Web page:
Sometimes it Can Take Decades Before God’s Plan Makes Sense

Sometimes it Can Take Decades Before God’s Plan Makes Sense October 28, 2019

My wife and I were married in 1994. For the first several years of our marriage, we were unable to get pregnant. Although at that point in our marriage we couldn’t really afford it, we decided to pursue fertility treatments. Eventually, my wife did become pregnant. We were so happy. We proudly showed the ultrasound pictures to friends and family, began preparing the nursery, and we picked out a name. She was to be called Hannah. Hannah would have been about 21 years old today. Alas, my wife suffered through a miscarriage at our home. To be honest, we don’t even know for sure what the sex was. The pregnancy was over before we found out. But in my mind, she will always be called Hannah.

That was a pretty dark time. We decided that we were meant to create our family through adoption instead. In 2002, we traveled to China to adopt our baby girl. Today, she is 18 and in her first year of college. The blessings she brought to us are immeasurable and I couldn’t possibly envision our lives without her. When it comes right down to it, biology has very little to do with family. From day one, we couldn’t have been more intensely bonded and in love with our sweet Molly if my wife had carried her in her womb for 9 months. She is forever our daughter and nothing can change that. She was and is God’s plan for our lives and we hers. That part was easy to understand from the beginning.

Raising Molly for the past 18 years made it easy to live life without dwelling much on the failed pregnancy. If I’m being honest–and I can only speak for myself now–I went years without thinking very often about that miscarriage. I’ve never asked my wife how often she thinks about it. It’s not something we’ve spoken about very much. I don’t know if that’s a good thing or a bad thing, it just is what it is.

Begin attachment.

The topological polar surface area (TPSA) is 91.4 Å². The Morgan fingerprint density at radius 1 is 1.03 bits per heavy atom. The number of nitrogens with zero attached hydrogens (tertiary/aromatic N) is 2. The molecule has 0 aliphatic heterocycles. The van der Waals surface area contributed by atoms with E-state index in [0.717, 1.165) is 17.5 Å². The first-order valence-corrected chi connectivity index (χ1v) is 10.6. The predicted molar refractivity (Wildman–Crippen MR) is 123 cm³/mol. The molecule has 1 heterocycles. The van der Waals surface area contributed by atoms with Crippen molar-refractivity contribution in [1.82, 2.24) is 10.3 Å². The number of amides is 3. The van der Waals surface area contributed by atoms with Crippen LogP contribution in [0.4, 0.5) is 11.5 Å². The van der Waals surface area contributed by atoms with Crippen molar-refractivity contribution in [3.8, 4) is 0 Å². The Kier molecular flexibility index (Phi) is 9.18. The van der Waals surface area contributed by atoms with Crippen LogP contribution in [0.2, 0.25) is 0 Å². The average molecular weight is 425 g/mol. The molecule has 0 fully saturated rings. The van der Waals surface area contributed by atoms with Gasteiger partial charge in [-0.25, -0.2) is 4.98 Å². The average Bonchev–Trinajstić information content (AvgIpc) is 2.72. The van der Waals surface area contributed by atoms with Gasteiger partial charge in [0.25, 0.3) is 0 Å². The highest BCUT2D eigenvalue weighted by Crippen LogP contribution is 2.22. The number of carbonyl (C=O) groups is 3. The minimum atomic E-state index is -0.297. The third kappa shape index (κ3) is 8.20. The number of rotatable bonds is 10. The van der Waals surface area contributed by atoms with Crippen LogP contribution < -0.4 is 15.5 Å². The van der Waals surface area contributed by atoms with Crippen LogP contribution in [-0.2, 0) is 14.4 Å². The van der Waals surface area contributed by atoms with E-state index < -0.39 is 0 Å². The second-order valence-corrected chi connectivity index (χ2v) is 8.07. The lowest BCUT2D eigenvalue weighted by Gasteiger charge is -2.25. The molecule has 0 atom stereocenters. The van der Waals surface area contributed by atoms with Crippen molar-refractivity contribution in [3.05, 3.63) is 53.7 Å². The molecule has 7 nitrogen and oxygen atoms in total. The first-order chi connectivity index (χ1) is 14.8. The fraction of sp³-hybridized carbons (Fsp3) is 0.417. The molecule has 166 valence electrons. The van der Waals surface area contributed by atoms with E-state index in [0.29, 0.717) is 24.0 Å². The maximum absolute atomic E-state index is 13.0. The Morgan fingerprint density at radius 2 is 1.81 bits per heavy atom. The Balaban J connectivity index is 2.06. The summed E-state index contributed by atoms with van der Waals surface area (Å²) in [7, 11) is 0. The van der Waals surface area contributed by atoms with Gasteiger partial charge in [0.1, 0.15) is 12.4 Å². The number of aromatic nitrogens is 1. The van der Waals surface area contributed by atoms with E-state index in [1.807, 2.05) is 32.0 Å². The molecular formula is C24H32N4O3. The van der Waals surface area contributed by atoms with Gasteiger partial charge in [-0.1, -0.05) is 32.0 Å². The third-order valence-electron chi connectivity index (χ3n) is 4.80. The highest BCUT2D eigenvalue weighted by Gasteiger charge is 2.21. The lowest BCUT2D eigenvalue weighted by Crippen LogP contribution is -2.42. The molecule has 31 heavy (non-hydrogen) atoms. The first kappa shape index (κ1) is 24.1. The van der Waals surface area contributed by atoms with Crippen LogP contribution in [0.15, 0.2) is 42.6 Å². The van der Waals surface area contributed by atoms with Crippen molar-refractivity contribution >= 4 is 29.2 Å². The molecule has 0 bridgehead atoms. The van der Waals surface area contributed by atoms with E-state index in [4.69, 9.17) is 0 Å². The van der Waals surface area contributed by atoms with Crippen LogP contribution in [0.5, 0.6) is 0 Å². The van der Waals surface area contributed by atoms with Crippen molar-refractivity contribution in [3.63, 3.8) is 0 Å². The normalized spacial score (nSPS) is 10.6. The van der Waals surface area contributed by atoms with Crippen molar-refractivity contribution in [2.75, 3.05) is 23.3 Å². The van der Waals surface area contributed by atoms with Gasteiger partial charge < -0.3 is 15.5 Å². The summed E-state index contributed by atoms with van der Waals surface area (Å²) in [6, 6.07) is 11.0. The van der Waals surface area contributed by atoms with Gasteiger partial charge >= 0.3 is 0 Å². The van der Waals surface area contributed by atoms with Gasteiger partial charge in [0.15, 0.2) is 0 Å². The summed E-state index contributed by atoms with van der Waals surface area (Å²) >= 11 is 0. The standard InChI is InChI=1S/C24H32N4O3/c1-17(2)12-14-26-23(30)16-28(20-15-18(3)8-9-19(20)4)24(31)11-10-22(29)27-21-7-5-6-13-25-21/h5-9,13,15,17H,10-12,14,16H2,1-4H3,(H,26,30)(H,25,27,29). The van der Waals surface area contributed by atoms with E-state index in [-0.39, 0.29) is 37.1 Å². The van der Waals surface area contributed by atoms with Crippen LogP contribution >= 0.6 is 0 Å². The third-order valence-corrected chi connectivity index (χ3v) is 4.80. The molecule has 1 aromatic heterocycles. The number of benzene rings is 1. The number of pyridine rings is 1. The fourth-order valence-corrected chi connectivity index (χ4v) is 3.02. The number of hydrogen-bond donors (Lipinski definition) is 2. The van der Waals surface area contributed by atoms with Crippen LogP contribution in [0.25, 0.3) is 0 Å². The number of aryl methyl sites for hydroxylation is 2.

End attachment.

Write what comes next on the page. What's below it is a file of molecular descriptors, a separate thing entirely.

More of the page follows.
But in the months since Molly has gone off to college, a three hour drive from home, I have been thinking about it quite often. The sense of loss that I’d not dealt with much for 20 years has suddenly returned to haunt our empty nest. I wouldn’t say that it’s causing me to suffer, it’s just returned to my mind and caused me to do a lot of introspective reflection.  This process, while not particularly pleasant, has been enlightening and enriching.

I have come to the conclusion that my family is a result of God’s plan and that plan was in response to where I was in my life during the first few years of my married life. In the interest of brevity, I’ll spare you the details of my story in this piece. I’ve already written that story in detail. You can read it here. For now, suffice to say that my life was in complete disarray during the years when we were struggling to become pregnant. Much of that I kept hidden from my wife. Had she known at that point what was was going on with me, she’d never have wanted to become pregnant in the first place. In short, I was not in a place in my life where I was in any way ready to be a dad. Not many people knew that, but God did. I believe God stepped in and saved our marriage with that miscarriage. In the ensuing years between the miscarriage and adoption, I hit bottom and began putting my life in order. By the time Molly came around, I was ready.

It took me more than two decades to come to the place where I was able to see this as clearly as I do now. Do I blame myself for the fact that Hannah was never born? Yes, in a way I do. But I don’t dwell on that because I can’t imagine my life without Molly in it. God had a plan.